Research in gender and education has evolved from a focus on issues of equity and access, to difference and intersectionality, and more recently subjectivity and identity (Dillabough, McLeod, & Mills, 2009). While science education research has continued its focus on access, difference, and identity, gender research within the field has become fused, and possibly lost, within other social categories (Scantlebury, in press). McRobbie (2009) labeled the erosion of feminist research through the devaluing of its ideas and goals as disarticulation. She argued that rather than producing new goals and themes across social categories, disarticulation acted as a ‘dispersal strategy’, to the detriment of all social groups. Feminism was no longer viewed as a place where different subordinate groups could learn from each other and identify common political causes feminist ideals (McRobbie, 2009).
Despite calls from feminist researchers for a more nuanced examination of gender in science education, such as, how various social categories intersect and interact with one’s gender (that is, intersectionality), using queer theory to challenge hetereonormative assumptions in science and schooling, and expanding data analysis to include a broader interpretation of gender than the dichotomy of feminine and masculine (Hussenius et al, 2013). Currently, the percentage of papers with ‘gender or feminist or equity’ as a research category in peer-reviewed science education articles is less than five percent (Hussenius et al, 2013). In areas of science education research that produced the most published articles such as changing students’ conceptions or examining teachers’ pedagogical content knowledge, researchers have rarely addressed gender issues (Andersson 2010; 2013). But science and science education are social organizations, and as such are gendered (Acker, 1990). Gender influences who studies, participates, and engages in science. An ongoing trend is that females are overrepresented in the biological/life sciences and males are disproportionally represented in the physical sciences (Hill et. al., 2010). Previously, researchers have suggested that achievement and attitudinal differences accounted for the gendered pattern of females’ and males’ science participation. However, meta-analytic studies have shown minimal differences in achievement between females and males (Hyde & Linn, 2006). Researchers suggest that larger societal structures, rather than differences between groups, explain why academically capable and qualified women chose not to enroll in physical science and/or engineering majors or more than three times the number of boys indicated their interest in a computing, engineering or mathematics career compared to girls (Sikora & Pokropek, 2012). However, gender studies at society’s structural level rarely examine outcomes in terms of gender and other social categories and the engagement of students in science remains highly gendered.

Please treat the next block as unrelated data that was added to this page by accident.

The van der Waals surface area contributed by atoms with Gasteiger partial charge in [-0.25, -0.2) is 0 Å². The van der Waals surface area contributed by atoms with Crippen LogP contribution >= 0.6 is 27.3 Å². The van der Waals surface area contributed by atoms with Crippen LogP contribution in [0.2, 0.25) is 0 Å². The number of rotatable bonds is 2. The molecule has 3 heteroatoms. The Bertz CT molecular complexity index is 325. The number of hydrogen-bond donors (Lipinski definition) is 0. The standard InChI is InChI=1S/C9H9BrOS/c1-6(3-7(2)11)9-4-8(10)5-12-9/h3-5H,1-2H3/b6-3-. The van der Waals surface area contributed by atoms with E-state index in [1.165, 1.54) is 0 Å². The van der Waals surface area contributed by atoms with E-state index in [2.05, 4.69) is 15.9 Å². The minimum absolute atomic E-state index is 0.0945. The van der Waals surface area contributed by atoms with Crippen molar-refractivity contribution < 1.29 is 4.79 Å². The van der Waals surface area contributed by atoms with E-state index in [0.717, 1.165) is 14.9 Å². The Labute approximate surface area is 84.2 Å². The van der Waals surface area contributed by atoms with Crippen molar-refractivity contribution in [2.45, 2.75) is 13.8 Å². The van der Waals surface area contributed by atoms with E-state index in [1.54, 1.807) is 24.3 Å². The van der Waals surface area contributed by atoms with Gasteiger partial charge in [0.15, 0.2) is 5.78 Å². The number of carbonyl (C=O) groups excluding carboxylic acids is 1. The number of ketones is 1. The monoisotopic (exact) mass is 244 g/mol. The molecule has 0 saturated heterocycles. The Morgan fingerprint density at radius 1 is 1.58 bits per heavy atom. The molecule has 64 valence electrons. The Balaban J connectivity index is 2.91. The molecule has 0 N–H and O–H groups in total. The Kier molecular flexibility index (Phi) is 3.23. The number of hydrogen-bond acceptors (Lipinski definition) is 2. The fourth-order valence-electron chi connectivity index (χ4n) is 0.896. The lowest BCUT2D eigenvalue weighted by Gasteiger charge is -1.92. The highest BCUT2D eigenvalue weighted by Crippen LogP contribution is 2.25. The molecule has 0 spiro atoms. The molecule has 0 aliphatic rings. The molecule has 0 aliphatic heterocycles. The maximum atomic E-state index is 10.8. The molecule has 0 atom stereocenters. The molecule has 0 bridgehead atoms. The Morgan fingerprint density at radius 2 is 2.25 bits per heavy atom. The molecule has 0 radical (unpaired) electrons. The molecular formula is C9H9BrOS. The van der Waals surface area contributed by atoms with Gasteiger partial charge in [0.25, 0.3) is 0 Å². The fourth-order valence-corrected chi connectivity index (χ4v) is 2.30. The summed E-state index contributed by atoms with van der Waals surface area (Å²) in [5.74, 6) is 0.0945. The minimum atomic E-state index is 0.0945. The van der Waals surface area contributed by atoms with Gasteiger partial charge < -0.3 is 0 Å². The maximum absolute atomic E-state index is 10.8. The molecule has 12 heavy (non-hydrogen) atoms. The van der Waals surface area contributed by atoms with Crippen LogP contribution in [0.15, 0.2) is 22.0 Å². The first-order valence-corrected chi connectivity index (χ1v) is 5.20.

In the early 1990’s Haraway challenged feminists to engage with reality and an examination of language because science and technology and the discourse that built these areas produced a ‘matrix of domination’. Science education research rarely uses critical theories when producing knowledge and recommending changes to teacher preparation, curriculum that would interest and engage all students, or the pedagogical practices that would deconstruct a ‘matrix of domination’. Barad (2003) argued that researchers had granted language ‘too much power” and called for feminists to re-engage with matter/material.
Material feminism considers language and reality, and incorporates both into discussions of identity (Hekman, 2010). Material feminism offers a theoretical framework for science educators because it moves theorizing and analysis from the post modern and post humanities approaches to social critique that focused solely on language/discourse to incorporating matter. This theoretical paper introduces, and then discusses, how material feminism may offer a framework for science education researchers to re-examine how engaging with socio-cultural context as well as the physical contexts of learning, teaching and practicing science could make gender matter.
National Association for Research in Science Teaching (Narst) Annual Meeting, Pittsburgh, PA